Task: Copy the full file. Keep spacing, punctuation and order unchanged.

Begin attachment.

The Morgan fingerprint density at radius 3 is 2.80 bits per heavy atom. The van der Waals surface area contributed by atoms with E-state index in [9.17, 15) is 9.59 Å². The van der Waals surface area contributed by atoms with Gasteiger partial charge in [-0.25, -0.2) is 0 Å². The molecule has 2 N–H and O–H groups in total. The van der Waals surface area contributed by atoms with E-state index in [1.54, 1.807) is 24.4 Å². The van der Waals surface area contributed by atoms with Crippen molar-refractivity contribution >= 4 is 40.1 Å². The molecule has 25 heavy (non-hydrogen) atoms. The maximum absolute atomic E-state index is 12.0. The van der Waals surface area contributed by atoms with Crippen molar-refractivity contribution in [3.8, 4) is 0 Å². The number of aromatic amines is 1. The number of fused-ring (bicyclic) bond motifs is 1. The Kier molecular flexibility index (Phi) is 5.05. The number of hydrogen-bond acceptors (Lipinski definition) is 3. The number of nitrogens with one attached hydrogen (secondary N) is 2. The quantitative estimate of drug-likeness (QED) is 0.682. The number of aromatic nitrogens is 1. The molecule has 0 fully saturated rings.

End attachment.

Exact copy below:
The Morgan fingerprint density at radius 3 is 2.80 bits per heavy atom. The van der Waals surface area contributed by atoms with E-state index in [9.17, 15) is 9.59 Å². The van der Waals surface area contributed by atoms with Gasteiger partial charge in [-0.25, -0.2) is 0 Å². The molecule has 2 N–H and O–H groups in total. The van der Waals surface area contributed by atoms with E-state index in [1.54, 1.807) is 24.4 Å². The van der Waals surface area contributed by atoms with Crippen molar-refractivity contribution >= 4 is 40.1 Å². The molecule has 25 heavy (non-hydrogen) atoms. The maximum absolute atomic E-state index is 12.0. The van der Waals surface area contributed by atoms with Crippen molar-refractivity contribution in [3.8, 4) is 0 Å². The number of aromatic amines is 1. The number of fused-ring (bicyclic) bond motifs is 1. The Kier molecular flexibility index (Phi) is 5.05. The number of hydrogen-bond acceptors (Lipinski definition) is 3. The number of nitrogens with one attached hydrogen (secondary N) is 2. The quantitative estimate of drug-likeness (QED) is 0.682. The number of aromatic nitrogens is 1. The molecule has 0 fully saturated rings.